Prized Possession: HEAT - Nets

The Miami HEAT’s recent four-game road trip was hardly the finest stretch of the season. Inconsistencies plagued the HEAT to such a degree, against four rebuilding teams, that it’s difficult to glean much of anything in the way of useful analysis.

Not that that’s a condemnation of the way the HEAT are playing. There will simply be stretches, particularly at this stage of the season, when Erik Spoelstra isn’t rolling out any new offensive sets, when the defensive is finding its way and when rotations are shuffling with players heading in and out of the lineups.

So, rather than using a possession that may contribute more to the discussion on the over-arching themes of this season, we find a nugget from Sunday's win that offers useful reference for very specific encounters the HEAT may have in the postseason.

At first glance, this is yet another example of good Miami offense, featuring a side pick-and-roll and the same ball movement the HEAT use whenever they are operating at their highest level. But what’s pertinent here is what happens immediately after Erick Dampier sets the initial screen.

It’s a trap.

In theory – though not quite in New Jersey’s execution – this is a hard double on the ball-handler, meant to disrupt the flow of the offense and possibly force a turnover. As well as Dampier has been playing, the Nets are all too willing to leave him alone outside of the paint in order to swarm LeBron James.

And this is exactly what the Boston Celtics and Chicago Bulls will do.

The key to beating this, as with any double team, is James recognizing the aggressive defense and moving the ball as quickly as possible to the open man. The trouble after a wing pick is that the trap tends to force the ballhandler backwards, and with the sideline acting as the extra defender, the offensive player is either left trying to force a pass between the two defenders or retreat and go the long way around.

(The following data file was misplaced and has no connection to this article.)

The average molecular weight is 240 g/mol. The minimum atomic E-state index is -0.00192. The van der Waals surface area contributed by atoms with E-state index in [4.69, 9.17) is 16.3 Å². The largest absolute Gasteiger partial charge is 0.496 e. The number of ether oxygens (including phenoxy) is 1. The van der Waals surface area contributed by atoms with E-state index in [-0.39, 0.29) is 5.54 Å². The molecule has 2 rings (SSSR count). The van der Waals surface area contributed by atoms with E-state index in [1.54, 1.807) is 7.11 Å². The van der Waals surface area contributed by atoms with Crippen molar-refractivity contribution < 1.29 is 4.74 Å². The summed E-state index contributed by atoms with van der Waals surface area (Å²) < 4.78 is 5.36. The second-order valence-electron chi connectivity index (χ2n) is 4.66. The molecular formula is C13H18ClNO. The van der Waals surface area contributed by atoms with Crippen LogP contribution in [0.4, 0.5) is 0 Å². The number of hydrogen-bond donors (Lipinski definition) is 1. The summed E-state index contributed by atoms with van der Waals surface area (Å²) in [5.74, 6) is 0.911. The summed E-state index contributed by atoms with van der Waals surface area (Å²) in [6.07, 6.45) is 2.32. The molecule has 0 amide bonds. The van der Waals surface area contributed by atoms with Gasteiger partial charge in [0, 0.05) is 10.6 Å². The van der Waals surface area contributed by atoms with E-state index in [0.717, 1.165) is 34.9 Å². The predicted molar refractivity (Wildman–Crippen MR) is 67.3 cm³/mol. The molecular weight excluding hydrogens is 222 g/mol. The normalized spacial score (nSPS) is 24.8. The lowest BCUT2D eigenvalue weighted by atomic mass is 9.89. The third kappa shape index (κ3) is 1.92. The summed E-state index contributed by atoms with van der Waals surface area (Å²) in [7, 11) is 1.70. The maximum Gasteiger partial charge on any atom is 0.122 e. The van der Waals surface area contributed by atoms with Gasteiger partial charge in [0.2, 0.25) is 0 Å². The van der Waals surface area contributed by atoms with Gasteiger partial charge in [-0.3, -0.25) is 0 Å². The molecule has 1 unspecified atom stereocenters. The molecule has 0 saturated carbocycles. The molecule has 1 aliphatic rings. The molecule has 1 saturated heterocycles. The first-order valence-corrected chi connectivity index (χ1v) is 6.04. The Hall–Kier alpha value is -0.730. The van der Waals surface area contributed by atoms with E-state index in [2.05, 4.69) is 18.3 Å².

Here, James is never quite in trouble, as he has the size advantage over Mario West while Brook Lopez doesn’t get out quick enough as he lunges. James whips the ball to Dwyane Wade, whose man is shading down to Chris Bosh, on the opposite wing and in turn, Wade enters the ball to Bosh at the free-throw line.

Bosh is then able to take advantage of Lopez’ momentum carrying him across the paint as he recovers, Bosh making a quick up-fake and then getting the first step, where only Travis Outlaw is left to stop him at the rim.

This is all well and good, but Chicago and Boston are likely the two best teams in the league at this trap. Going from the Nets to those two teams, you are not only going from the No. 19 team in defensive efficiency to the top two teams, but the speed at which both the trap and the ensuing rotations will come is incomparable. And if the HEAT don’t beat it with decision making like they displayed on this possession, their playoff opponents will bring the double again and again.

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